Before working for my primary client, I grade tests. After working for my primary client, I grade tests. Leïla takes my assessments, rewords them to be gentler, and communicates with the applicants. And she's doing that while running projects for clients.
Can you imagine how much time that takes? Thus, almost any "red flag" about the candidate is enough to disqualify them. First, the test states its requirements very clearly. These are firm requirements. The test took me two hours to finish (but I wrote it, so that's unfair). For many devs, it will take them a day. We generally give candidates a week to finish it and promise a code review from me in exchange. That's much more work on our side than theirs because they only need to take the test once. Thus, I quickly disqualify candidates who don't follow instructions or take too much time. For example, we deal with stuff like this:
- You asked me to use SQLite but I prefer MySQL, is that OK? (Hint: no. If you can't learn SQLite in seven days ...)
- I didn't include the README you asked for because it should be obvious what's going on. (Hint: no)
- You asked for a Web interface but I provided a CLI instead because it fit the task better. (Hint: no)
- Instead of sending you the code you requested, I've uploaded it to X and I need you to provide me with a public key to access it. (Hint: no)
Honestly, that's the sort of stuff we have to deal with. And the test? It's basically "Here's a data file. Upload it via your Web interface, parse it, store it in SQLite and generate any reports you think are valuable in any format you prefer." The data file, I should add, contains only eight lines of data, including the header. This is not a difficult project.
Because we so routinely get people who don't follow the instructions we send, or ask permission to not follow the instructions, and grading the tests is so time-consuming, we are more than happy to weed out candidates long before they get to that point. That's hard to do because jobs.perl.org is sending us many excellent candidates who send great introductory emails and are strongly interested in the positions.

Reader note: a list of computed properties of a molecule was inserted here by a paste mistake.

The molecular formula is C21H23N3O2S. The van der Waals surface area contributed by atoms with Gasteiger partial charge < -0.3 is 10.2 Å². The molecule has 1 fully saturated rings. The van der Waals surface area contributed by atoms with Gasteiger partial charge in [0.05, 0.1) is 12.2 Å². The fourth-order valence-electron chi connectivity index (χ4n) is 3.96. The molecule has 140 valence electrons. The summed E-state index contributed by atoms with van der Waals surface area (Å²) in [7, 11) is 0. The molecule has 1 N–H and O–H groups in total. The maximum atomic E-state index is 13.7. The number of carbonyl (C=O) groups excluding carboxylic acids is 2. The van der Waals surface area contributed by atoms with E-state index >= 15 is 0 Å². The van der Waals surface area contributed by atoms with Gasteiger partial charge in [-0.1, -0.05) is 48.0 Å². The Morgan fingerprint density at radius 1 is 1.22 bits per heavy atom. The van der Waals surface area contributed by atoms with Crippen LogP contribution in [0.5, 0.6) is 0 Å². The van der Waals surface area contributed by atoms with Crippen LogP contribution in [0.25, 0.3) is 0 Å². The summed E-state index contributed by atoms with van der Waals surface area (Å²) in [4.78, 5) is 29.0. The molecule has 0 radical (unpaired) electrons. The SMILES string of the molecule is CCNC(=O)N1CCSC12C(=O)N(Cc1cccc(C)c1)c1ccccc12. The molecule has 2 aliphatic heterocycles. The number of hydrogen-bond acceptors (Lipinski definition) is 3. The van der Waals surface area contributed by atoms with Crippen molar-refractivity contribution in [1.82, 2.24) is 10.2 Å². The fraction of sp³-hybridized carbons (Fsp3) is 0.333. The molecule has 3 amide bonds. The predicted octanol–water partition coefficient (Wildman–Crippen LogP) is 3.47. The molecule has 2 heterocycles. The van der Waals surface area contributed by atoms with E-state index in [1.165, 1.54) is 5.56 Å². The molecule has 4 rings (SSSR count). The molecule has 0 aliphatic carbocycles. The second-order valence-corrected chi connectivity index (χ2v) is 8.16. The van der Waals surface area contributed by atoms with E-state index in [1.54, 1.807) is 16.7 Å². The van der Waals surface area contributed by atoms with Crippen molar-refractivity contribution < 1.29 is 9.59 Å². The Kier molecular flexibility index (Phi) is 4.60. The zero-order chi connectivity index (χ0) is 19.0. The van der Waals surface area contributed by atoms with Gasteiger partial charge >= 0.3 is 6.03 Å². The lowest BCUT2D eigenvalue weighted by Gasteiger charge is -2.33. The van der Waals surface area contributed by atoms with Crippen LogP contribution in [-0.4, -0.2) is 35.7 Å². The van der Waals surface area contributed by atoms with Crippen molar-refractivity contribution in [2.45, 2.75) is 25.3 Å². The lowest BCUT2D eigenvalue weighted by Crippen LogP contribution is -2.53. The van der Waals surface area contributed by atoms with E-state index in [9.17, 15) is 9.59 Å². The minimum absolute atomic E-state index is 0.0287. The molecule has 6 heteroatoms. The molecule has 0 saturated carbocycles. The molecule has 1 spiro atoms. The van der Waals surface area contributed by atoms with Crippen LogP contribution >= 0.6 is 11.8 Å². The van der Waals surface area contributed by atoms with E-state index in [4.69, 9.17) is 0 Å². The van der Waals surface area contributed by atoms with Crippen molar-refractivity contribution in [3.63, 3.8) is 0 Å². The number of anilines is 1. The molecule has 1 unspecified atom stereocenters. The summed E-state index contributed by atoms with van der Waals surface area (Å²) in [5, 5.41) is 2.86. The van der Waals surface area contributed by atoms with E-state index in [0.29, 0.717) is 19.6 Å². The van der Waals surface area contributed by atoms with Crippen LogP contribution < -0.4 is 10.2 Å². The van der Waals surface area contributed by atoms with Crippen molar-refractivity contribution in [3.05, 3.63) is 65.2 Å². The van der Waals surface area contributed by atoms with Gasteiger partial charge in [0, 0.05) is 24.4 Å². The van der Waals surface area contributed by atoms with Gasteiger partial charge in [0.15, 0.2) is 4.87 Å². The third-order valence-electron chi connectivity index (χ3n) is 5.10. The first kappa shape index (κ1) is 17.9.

However, many other candidates send us email like this:
From: Some Developer Date: October 12, 2015 15:17 Subject: jobs.perl.org posting Here's my CV.
You wouldn't believe how common that is. When your subject line is longer than the body of your email, you didn't pass the "good communication skills" requirement.
Or we get people saying "I don't know Perl, but ...". Sorry, I sympathize with you, but our clients need Perl expertise.
Or this one (paraphrased):
The job posting said I need to love Perl, but I only use it when needed.
Or my favorite:
From: ...@hushmail.com Date: 12 Oct 2015 15:21:18 Subject: Re: [Perl Jobs] Perl Developer (telecommute) Are you offering a real job or will this just be waste of time?
Dear Mr. Hushmail: yes, it's actually two, possibly three, real jobs. Some of the work is very hard and requires expert developers. We have tons of responses to wade through and at least half of them are deeply serious responses, with strong CVs, we simply don't have the time or inclination to deal to such an aggressive email. So the response was:
Hello, Considering your communication skill, I do believe it will be a waste of our time. Best Regards, ...
To which they replied (censored by me, not by them):
WOW! Very professional! Yeah. Kinda figured this was a scam just by the wording. OH! ...and since you have gone there. Please do accept my most heart felt, and sincerest feelings of "go **** yourself!"
They're now on our blacklist. They're not the first and they won't be the last.
As an aside, the next time you meet a recruiter who's even halfway decent at their job, thank them. This is what they have to put up with all the time.